Family Guy Season 2 Episode Guide
Family Guy’s second season first aired on the Fox network in twenty-one episodes from September 23, 1999 to August 1, 2000 before being released as a DVD box set and in syndication. It premiered with the episode “Peter, Peter, Caviar Eater” and finished with “Fore Father”. The second season of Family Guy continues the adventures of the dysfunctional Griffin family-father Peter, mother Lois, daughter Meg, son Chris, baby Stewie and Brian, the family pet, who reside in their hometown of Quahog. The executive producers for the second season were David Zuckerman and series creator Seth MacFarlane.
After Chris neglects his responsibilities, Peter tries to teach him to be more mature by getting him a job as a ball collector at a driving range. When Peter starts helping Cleveland Jr with his golfing, Chris feels abandoned and turns to Quagmire for a father figure.
In an attempt to win a tour of the Pawtucket Brewery, Peter drinks an insane amount of beer. In the process, Lois discovers that as long as Peter is wasted, he can play the piano like a professional. Lois desperately searches for a piano player good enough to beat her rival teacher at an upcoming competition, and finds such talent in an intoxicated Peter.
Peter is unimpressed by Meg’s first story as a writer for her local paper, so makes up a different one, accusing Luke Perry of homosexuality, which makes the front page. The next morning, Meg’s story is the talk of the school, but a certain Mr. Perry isn’t too happy.
After discovering that the plot on which his house is built technically isn’t part of the United States, Peter goes about getting his new country recognized. Things go well for the fledgling nation of Petoria until Peter, frustrated with the lack of respect he receives at the UN, invades Joe’s swimming pool and touches off a war with America.
When Chris becomes insecure about his weight, Peter initially agrees to help him, but soon becomes sidetracked and chooses cosmetic surgery instead. Chris opts out of the operation at the last minute, but Peter decides to have the procedure done himself, followed by implants and reconstruction that turn him into a self-centered hunk. Meanwhile, Stewie tries to taunt Chris by overeating, but ends up with a weight problem of his own.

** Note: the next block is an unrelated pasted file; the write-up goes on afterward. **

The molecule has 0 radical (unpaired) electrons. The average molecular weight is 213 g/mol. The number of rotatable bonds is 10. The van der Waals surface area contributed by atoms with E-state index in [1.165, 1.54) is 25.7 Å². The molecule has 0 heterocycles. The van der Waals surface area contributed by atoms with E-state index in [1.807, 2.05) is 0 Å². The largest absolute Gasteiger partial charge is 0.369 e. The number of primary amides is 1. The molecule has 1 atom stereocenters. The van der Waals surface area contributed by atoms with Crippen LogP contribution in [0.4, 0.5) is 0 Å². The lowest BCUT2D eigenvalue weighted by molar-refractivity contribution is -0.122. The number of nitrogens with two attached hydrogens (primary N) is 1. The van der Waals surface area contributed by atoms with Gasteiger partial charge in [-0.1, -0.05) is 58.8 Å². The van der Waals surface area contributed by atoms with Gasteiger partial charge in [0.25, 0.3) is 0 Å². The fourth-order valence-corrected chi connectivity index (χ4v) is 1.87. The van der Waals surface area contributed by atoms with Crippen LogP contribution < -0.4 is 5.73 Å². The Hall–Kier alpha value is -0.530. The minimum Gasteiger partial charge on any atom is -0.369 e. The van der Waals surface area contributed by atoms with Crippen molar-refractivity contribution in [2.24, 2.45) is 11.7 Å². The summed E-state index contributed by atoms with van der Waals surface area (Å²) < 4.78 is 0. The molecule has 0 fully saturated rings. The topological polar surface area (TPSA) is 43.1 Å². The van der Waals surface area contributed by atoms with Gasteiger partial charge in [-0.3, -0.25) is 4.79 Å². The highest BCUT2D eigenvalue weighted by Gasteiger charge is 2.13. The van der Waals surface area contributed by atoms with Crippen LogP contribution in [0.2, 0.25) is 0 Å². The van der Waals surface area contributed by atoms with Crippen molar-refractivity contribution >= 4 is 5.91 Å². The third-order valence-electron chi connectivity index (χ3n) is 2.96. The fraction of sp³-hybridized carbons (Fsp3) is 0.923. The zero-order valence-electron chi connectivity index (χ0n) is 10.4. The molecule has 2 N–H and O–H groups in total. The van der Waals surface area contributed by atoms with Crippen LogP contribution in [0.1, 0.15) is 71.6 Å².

Peter enlists the help of the local mafia to buy a new car, but is forced to spend time with Big Fat Paulie to return the favor. Paulie has a wonderful time and comes to enjoy hanging out with Peter, much to Lois’ disapproval. When Paulie then puts out a contract on Lois’ life, Peter must go straight to the top of the Rhode Island underworld to save his wife.
Stewie falls for a girl at his new day care center, but is devastated when he learns she only wanted him for his cookies. Meanwhile, Lois decides to take advantage of her new free time by taking a job as a flight attendant, while Peter decides to take advantage of Lois’ new frequent flier miles.
A species of toad that secretes an LSD-like drug has appeared in Quahog, and suddenly all the teens are getting hooked on toad-licking. When the practice begins to touch even the Griffin family, Peter decides to take action by pretending to be a teenager and going back to high school. Through a creative song and dance number, Peter manages to convince the kids to kick the habit, but Meg feels jealous over the attention he gets from the other kids.